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They were the generation that grew up in the wake of Hiroshima. They called themselves ecoholics, mind-bombers, and mind-punks. Their home was 1970s Vancouver, which they liked to call "the Shire," after J.R.R. Tolkien's idyllic paradise of tranquil Hobbits. They were far from the jungles of Vietnam and the protest-filled streets of Paris and Washington, but they created a movement that changed history. Greenpeace tells the remarkable story of the world's leading environmental protest group, from its early days in Vancouver's psychedelic underground scene to its evolution into a global super-movement that boasts 2.8 million supporters in 40 countries and an annual budget of $240 million.
The author, Rex Weyler, participated in the group's first anti-whaling campaign in the north Pacific Ocean and wrote this book with the collaboration of Greenpeace and those of its founders who are still alive. His hefty 623-page volume came out around the same time as a lighter, parallel effort by Greenpeace co-founder Robert Hunter, called The Greenpeace to Amchitka. The two books complement each other nicely. Hunter's is an intensely personal memoir written in the heady days of 1971, while Weyler's is more comprehensive and biographical, surveying the group's evolution, political divisions, and personal conflicts, including the split between the so-called "mystics" and "mechanics"--the dreamers versus the practical thinkers. "We were fragile pilgrims," Weyler writes in this nicely paced and intimate chronicle, "not makers of history, but participants, lucky to have had the opportunity to meddle in the affairs of the world." --Alex Roslin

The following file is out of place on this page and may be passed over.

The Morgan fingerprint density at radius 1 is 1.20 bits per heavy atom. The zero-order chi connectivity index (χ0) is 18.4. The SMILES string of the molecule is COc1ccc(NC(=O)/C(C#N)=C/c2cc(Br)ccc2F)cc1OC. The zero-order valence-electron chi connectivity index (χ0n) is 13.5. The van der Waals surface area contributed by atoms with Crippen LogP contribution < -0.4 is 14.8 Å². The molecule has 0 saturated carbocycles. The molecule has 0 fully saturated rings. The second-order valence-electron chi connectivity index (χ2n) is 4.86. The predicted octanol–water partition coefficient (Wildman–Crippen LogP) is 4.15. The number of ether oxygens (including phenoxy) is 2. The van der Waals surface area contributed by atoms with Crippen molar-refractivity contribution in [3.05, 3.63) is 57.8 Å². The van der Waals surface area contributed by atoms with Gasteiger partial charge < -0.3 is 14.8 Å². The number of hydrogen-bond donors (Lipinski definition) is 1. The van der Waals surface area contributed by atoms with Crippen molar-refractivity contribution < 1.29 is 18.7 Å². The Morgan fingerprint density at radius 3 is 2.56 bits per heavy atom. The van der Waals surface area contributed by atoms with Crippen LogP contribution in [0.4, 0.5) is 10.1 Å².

"The organization [Greenpeace] has a rich oral tradition, and many of its early campaigns have become legend. I'm thrilled that these stories have finally been captured on the written page by Rex Weyler in his new book, GREENPEACE ... Weyler's history reads like a novel, driven by an eclectic cast of characters who drift together in Vancouver, B.C., during the Vietnam War ... In the 1970s, Greenpeace was full of creative lunatics who believed that anything was possible because they often made the impossible happen. Not only did they fuse the ecology and disarmament movements, but they were among the first to recognize that there was no meaningful difference between protecting the environment and protecting people. Together, they contributed a whole new toolbox of tactics to the nonviolent tradition ... It will go on my shelf between Taylor Branch's "Parting the Waters" and Erik H. Erikson's "Gandhi's Truth." -- The Dragonfly, John Sellers, executive director of The Ruckus Society since 1998
"Vancouver's endowment to the world ... Our tranquil west coast 'Shire' seemed an unlikely place to spawn a transforming international movement capable of taking on the establishment and winning." -- Vancouver Sun
"Weyler's finely crafted narrative explores with elegant pacing and graceful humility the origins of Greenpeace and its activities over its first decade, echoing the eco-political times it passes through ... This rousing story could inspire a whole new grassroots force." -- Kirkus Reviews